Federal regulators on Wednesday ruled in favor of Northwest wind power generators who objected to being ordered to shut down at times this spring when the Columbia River basin was brimming with water and hydropower dams were running at maximum capacity.

The Federal Energy Regulatory Commission said the Bonneville Power Administration must come up with new rules that don't discriminate against the wind generators. Many of them are utility company subsidiaries that participated in a wind farm boom in recent years encouraged by state and federal incentives.

Bonneville manages much of the electrical transmission in the Northwest and said its options were limited this spring: At times, it had more power than the grid could handle or could be exported, and the water couldn't be shunted away from the hydroelectric generators because that could create conditions fatal to endangered fish.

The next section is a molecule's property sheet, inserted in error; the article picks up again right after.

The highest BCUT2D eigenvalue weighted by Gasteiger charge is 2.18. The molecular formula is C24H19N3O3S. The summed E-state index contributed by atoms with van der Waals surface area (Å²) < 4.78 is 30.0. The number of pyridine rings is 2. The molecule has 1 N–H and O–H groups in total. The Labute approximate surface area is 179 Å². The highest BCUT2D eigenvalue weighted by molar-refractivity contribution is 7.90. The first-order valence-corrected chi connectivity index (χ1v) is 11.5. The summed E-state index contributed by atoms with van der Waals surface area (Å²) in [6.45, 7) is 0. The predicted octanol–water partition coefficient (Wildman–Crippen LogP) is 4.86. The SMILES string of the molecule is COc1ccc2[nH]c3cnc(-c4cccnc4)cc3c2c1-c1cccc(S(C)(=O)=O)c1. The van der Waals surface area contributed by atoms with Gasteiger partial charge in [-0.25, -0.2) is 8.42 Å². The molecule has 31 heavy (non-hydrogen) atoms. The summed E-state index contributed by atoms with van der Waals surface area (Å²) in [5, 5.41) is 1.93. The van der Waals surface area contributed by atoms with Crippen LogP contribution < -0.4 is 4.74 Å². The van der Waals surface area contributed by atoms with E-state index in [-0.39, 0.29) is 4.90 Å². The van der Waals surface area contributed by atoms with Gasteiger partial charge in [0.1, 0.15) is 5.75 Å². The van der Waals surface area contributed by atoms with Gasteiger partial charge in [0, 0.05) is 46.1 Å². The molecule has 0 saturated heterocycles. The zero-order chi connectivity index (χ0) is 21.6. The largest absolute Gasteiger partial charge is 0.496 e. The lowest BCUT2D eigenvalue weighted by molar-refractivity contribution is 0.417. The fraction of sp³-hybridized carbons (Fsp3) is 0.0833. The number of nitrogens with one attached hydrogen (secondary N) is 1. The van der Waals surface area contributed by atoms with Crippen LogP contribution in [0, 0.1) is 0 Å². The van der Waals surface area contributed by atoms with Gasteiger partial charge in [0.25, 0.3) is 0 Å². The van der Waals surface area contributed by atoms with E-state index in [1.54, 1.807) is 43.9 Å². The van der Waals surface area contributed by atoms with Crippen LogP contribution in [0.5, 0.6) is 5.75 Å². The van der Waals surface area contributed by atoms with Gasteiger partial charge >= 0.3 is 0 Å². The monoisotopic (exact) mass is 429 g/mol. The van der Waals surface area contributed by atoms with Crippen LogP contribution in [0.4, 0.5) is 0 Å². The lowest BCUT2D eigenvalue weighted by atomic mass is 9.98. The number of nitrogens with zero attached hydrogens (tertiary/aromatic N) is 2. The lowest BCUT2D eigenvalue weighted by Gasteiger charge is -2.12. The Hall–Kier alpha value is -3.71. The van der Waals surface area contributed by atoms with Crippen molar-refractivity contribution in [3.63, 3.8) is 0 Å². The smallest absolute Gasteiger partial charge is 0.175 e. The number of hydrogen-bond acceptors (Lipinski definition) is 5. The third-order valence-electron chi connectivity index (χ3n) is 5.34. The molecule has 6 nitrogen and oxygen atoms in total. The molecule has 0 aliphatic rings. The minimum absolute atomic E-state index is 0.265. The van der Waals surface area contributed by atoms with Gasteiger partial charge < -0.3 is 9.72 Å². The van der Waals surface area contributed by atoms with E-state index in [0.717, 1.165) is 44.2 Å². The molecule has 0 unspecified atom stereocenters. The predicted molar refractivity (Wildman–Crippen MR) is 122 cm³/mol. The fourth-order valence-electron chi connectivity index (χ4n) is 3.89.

Customers got the power they needed, and the windmill shutdowns amounted to a tussle within the electric power industry over who pays for what.

Wind generators don't get the government incentives unless they actually generate power.

The commission's decision could put pressure on Bonneville to pay wind generators to shut down in similar circumstances to compensate for the lost benefits, or to take other steps whose costs could be passed on to the agency's traditional public power customers.

BPA's service territory includes Idaho, Oregon, Washington and parts of Montana, California, Nevada, Utah and Wyoming.